The committee assured maximum public involvement in the plan through a series of 12 public workshops around the state and through a survey mailed to West Virginia trail users and made available on the Internet. The workshops and survey provided the data that the committee considered in drafting the plan. In September 1999, a draft of the Statewide Trail Plan was released to the public for further comment. Those comments were incorporated into the final version of the plan.

Meeting the Needs of West Virginia

The resulting Statewide Trail Plan addresses the needs of all types of trails and all types of trail users. It plots a
course that will maximize the economic and community development benefits of trails, while making the health
and aesthetic benefits of a broad-based, diverse and accessible trail system available to every West Virginian.

Making it Happen: Implementation

The Statewide Trail Plan blazes the way to a successful trail program in West Virginia. The Executive
Summary is an overview of its recommendations. Since publication of the originally published Executive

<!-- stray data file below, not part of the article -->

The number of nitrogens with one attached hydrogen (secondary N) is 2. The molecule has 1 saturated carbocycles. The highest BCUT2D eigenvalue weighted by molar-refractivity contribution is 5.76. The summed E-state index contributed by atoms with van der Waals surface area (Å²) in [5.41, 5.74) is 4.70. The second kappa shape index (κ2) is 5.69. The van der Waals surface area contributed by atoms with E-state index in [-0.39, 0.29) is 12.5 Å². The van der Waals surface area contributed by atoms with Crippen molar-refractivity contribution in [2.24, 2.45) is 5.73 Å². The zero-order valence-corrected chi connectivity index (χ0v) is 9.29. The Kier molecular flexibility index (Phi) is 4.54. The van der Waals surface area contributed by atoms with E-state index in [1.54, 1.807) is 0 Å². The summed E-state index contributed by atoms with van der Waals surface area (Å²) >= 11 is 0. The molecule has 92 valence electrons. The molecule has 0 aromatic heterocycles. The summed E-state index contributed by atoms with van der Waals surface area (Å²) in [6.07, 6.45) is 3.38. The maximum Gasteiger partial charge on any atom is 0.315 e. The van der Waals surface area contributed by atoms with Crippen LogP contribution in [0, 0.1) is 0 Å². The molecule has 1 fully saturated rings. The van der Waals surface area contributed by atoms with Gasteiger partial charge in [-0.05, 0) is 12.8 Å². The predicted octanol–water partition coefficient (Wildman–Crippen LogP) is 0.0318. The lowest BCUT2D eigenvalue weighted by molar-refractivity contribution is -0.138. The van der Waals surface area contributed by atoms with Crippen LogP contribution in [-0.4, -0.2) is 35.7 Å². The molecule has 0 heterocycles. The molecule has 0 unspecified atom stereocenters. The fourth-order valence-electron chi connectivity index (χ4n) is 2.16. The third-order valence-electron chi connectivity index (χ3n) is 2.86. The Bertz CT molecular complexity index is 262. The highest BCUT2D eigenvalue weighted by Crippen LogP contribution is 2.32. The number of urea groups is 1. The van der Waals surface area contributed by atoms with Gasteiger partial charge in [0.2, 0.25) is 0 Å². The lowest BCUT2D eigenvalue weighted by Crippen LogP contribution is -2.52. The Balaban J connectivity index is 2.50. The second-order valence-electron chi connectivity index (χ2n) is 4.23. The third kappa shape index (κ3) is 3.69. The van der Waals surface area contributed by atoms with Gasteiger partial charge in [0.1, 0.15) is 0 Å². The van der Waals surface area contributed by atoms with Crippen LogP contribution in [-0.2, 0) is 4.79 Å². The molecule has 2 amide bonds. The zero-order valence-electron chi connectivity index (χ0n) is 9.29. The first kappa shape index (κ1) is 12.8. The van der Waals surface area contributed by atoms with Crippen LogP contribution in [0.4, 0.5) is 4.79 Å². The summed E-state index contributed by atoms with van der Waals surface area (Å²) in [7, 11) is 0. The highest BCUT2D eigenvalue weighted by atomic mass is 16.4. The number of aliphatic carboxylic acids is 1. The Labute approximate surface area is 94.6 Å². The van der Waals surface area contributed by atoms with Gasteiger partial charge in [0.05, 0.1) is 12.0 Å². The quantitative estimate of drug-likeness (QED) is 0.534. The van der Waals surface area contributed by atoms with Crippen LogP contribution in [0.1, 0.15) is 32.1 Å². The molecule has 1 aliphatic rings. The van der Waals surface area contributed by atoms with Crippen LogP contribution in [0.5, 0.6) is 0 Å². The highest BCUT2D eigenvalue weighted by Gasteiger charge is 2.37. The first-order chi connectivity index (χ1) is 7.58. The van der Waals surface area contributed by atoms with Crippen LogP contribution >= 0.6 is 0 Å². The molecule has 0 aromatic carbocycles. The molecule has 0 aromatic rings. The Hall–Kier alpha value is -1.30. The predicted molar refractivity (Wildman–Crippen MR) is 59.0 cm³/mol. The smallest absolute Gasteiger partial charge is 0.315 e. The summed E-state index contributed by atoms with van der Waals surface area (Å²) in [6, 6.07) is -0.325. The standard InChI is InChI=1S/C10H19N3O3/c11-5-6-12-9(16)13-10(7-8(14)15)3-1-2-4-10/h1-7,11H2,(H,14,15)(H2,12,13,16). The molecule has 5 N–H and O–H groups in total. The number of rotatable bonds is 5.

Summary, some of the actions have been updated and are listed below as well as discussed in Chapter 3.

Among its recommendations:

1) Create a West Virginia State Trails Program
• Expand the membership and authority of the West Virginia Recreational Trails Advisory Board.
• Appoint a state trails coordinator.
• Create a state trails program advisory group to address program development and funding needs.
• Update the statewide trail plan on a regular basis.

2) Coordinate Activities

• Have an annual trails conference.
• Conduct regular trails coordination meetings around the state.
• Develop and upgrade trail web sites and links.

3) Utilize Trails for Alternative Transportation
• Increase public awareness of the benefits of alternative transportation.
• Incorporate alternative transportation into all road planning and design.
• Create a coalition to work with WVDOT to identify and pursue funding for alternative transportation needs.
• Identify state-owned corridors for alternate transportation routes.

4) Promote the Economic Benefits of Trails